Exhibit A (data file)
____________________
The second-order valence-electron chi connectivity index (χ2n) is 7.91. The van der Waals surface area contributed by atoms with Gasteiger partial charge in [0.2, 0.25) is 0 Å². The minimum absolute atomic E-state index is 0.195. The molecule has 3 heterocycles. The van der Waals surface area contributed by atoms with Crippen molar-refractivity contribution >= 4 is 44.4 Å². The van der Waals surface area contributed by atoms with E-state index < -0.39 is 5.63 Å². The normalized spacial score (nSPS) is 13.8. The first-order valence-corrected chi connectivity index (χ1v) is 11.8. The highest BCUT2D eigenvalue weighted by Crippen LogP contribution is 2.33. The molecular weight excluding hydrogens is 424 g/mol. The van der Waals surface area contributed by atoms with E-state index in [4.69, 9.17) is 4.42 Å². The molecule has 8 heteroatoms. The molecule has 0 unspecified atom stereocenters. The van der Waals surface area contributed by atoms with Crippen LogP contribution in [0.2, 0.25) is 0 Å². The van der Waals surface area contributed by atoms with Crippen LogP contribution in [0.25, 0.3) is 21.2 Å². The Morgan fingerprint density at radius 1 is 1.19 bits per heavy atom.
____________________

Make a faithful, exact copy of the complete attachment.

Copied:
The second-order valence-electron chi connectivity index (χ2n) is 7.91. The van der Waals surface area contributed by atoms with Gasteiger partial charge in [0.2, 0.25) is 0 Å². The minimum absolute atomic E-state index is 0.195. The molecule has 3 heterocycles. The van der Waals surface area contributed by atoms with Crippen molar-refractivity contribution >= 4 is 44.4 Å². The van der Waals surface area contributed by atoms with E-state index < -0.39 is 5.63 Å². The normalized spacial score (nSPS) is 13.8. The first-order valence-corrected chi connectivity index (χ1v) is 11.8. The highest BCUT2D eigenvalue weighted by Crippen LogP contribution is 2.33. The molecular weight excluding hydrogens is 424 g/mol. The van der Waals surface area contributed by atoms with E-state index in [4.69, 9.17) is 4.42 Å². The molecule has 8 heteroatoms. The molecule has 0 unspecified atom stereocenters. The van der Waals surface area contributed by atoms with Crippen LogP contribution in [0.2, 0.25) is 0 Å². The van der Waals surface area contributed by atoms with Crippen LogP contribution in [0.25, 0.3) is 21.2 Å². The Morgan fingerprint density at radius 1 is 1.19 bits per heavy atom.